SJP Testifies at D.C. Council during Councilmember David Grosso's Roundtable on Education for students during detention, commitment, and incarceration.

One of SJP's oldest clients, Dwayne, provided testimony via Skype on his experiences committed to D.C.'s juvenile justice agency. You can listen to his full testimony here.

After Dwayne's compelling testimony, SJP Director of Programs Sarah Comeau testified. You can read SJP's written submitted testimony here.

Excerpt from Statement of School Justice Project to Councilmember David Grosso Education for Students During and After Detention, Commitment, or Incarceration

"It is clear that educational continuity and access to appropriate special education services is a critical problem for students during detention, commitment, and incarceration. As a result, these students struggle to successfully return to our community and reengage in education. In turn, they struggle to secure employment and create positive futures for themselves and their families. There have been attempts to hold the responsible agencies accountable for these deprivations. Our work has led to the execution of an interagency MOA and the issuance of Letters of Decision instructing the agencies to take corrective action. Yet nothing has changed, and our students continue to pay the price.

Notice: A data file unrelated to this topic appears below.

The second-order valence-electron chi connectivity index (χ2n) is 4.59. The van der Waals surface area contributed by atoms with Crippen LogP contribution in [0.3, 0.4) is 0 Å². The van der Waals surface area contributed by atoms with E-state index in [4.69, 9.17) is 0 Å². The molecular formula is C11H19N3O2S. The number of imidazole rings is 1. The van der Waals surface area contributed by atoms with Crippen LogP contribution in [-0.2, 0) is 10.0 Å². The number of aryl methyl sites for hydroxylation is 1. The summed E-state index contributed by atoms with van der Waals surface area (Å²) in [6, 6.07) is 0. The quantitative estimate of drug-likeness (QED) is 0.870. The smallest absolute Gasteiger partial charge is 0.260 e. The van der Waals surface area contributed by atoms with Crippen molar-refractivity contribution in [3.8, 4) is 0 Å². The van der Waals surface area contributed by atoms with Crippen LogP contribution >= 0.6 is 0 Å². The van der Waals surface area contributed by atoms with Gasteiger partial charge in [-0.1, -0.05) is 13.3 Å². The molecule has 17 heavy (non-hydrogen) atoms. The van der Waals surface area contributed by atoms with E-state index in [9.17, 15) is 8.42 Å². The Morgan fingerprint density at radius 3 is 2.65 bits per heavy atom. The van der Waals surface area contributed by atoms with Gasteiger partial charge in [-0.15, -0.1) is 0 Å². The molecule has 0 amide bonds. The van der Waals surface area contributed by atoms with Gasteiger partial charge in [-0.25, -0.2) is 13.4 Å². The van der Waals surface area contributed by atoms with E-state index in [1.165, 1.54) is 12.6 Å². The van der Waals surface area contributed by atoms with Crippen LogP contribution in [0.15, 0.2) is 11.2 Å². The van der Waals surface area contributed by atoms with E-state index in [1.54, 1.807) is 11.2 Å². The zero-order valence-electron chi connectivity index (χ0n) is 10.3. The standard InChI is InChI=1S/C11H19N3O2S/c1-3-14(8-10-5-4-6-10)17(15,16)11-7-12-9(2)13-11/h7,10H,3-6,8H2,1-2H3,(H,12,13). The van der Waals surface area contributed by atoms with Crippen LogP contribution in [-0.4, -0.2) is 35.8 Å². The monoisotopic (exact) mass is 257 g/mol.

We need a law to compel agency action. Students must receive credit for the work they complete. Students must have access to an education and a path to a high school diploma. But first, we must identify the strengths and weaknesses of each agency, understand their capacities, and be thoughtful about who should hold responsibility. We believe that this should be a collaborative process among the agencies, community-based organizations, and youth themselves, and we are ready to work in partnership to reach our common goal. We hope that today’s conversations are the first of many about these critical issues. We ask that as a follow-up to today’s hearing you convene a stakeholder meeting consisting of relevant agencies, students, and local community-based providers and stakeholders where, together, we will set an agenda for continued collaboration to develop a law that will ensure that students during detention, commitment, and incarceration can access a path to a high school diploma and receive credit for the work they complete."